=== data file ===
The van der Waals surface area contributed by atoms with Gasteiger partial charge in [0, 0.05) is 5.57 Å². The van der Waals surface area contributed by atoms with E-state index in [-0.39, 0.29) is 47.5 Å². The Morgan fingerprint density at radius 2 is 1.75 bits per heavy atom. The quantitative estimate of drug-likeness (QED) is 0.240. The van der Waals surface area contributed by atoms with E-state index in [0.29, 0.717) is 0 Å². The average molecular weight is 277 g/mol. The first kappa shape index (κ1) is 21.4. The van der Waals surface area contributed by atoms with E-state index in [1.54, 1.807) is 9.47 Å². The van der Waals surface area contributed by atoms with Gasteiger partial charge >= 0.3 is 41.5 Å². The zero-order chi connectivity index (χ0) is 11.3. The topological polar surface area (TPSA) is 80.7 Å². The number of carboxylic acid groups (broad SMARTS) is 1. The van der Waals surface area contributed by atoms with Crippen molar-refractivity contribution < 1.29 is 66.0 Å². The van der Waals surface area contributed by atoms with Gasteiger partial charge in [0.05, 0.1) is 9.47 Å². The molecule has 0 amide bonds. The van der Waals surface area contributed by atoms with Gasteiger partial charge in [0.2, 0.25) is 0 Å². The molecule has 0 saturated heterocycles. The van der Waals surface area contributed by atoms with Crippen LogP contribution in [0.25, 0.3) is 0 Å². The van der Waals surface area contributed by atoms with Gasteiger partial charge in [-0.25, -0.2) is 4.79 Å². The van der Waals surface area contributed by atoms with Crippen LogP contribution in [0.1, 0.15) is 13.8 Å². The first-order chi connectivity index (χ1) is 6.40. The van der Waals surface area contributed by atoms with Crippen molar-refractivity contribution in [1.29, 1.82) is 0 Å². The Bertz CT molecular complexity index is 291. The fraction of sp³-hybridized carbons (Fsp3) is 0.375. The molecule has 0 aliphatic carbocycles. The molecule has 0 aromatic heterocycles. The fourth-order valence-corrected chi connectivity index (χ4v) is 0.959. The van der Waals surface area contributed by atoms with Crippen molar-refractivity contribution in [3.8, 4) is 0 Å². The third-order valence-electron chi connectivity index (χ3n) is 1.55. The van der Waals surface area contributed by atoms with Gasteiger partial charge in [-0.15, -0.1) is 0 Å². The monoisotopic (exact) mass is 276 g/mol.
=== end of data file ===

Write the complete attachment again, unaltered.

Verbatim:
The van der Waals surface area contributed by atoms with Gasteiger partial charge in [0, 0.05) is 5.57 Å². The van der Waals surface area contributed by atoms with E-state index in [-0.39, 0.29) is 47.5 Å². The Morgan fingerprint density at radius 2 is 1.75 bits per heavy atom. The quantitative estimate of drug-likeness (QED) is 0.240. The van der Waals surface area contributed by atoms with E-state index in [0.29, 0.717) is 0 Å². The average molecular weight is 277 g/mol. The first kappa shape index (κ1) is 21.4. The van der Waals surface area contributed by atoms with E-state index in [1.54, 1.807) is 9.47 Å². The van der Waals surface area contributed by atoms with Gasteiger partial charge >= 0.3 is 41.5 Å². The zero-order chi connectivity index (χ0) is 11.3. The topological polar surface area (TPSA) is 80.7 Å². The number of carboxylic acid groups (broad SMARTS) is 1. The van der Waals surface area contributed by atoms with Crippen molar-refractivity contribution < 1.29 is 66.0 Å². The van der Waals surface area contributed by atoms with Gasteiger partial charge in [0.05, 0.1) is 9.47 Å². The molecule has 0 amide bonds. The van der Waals surface area contributed by atoms with Gasteiger partial charge in [0.2, 0.25) is 0 Å². The molecule has 0 saturated heterocycles. The van der Waals surface area contributed by atoms with Crippen LogP contribution in [0.25, 0.3) is 0 Å². The van der Waals surface area contributed by atoms with Gasteiger partial charge in [-0.25, -0.2) is 4.79 Å². The van der Waals surface area contributed by atoms with Crippen LogP contribution in [0.1, 0.15) is 13.8 Å². The first-order chi connectivity index (χ1) is 6.40. The van der Waals surface area contributed by atoms with Crippen molar-refractivity contribution in [1.29, 1.82) is 0 Å². The Bertz CT molecular complexity index is 291. The fraction of sp³-hybridized carbons (Fsp3) is 0.375. The molecule has 0 aliphatic carbocycles. The molecule has 0 aromatic heterocycles. The fourth-order valence-corrected chi connectivity index (χ4v) is 0.959. The van der Waals surface area contributed by atoms with Crippen molar-refractivity contribution in [3.8, 4) is 0 Å². The third-order valence-electron chi connectivity index (χ3n) is 1.55. The van der Waals surface area contributed by atoms with Gasteiger partial charge in [-0.15, -0.1) is 0 Å². The monoisotopic (exact) mass is 276 g/mol.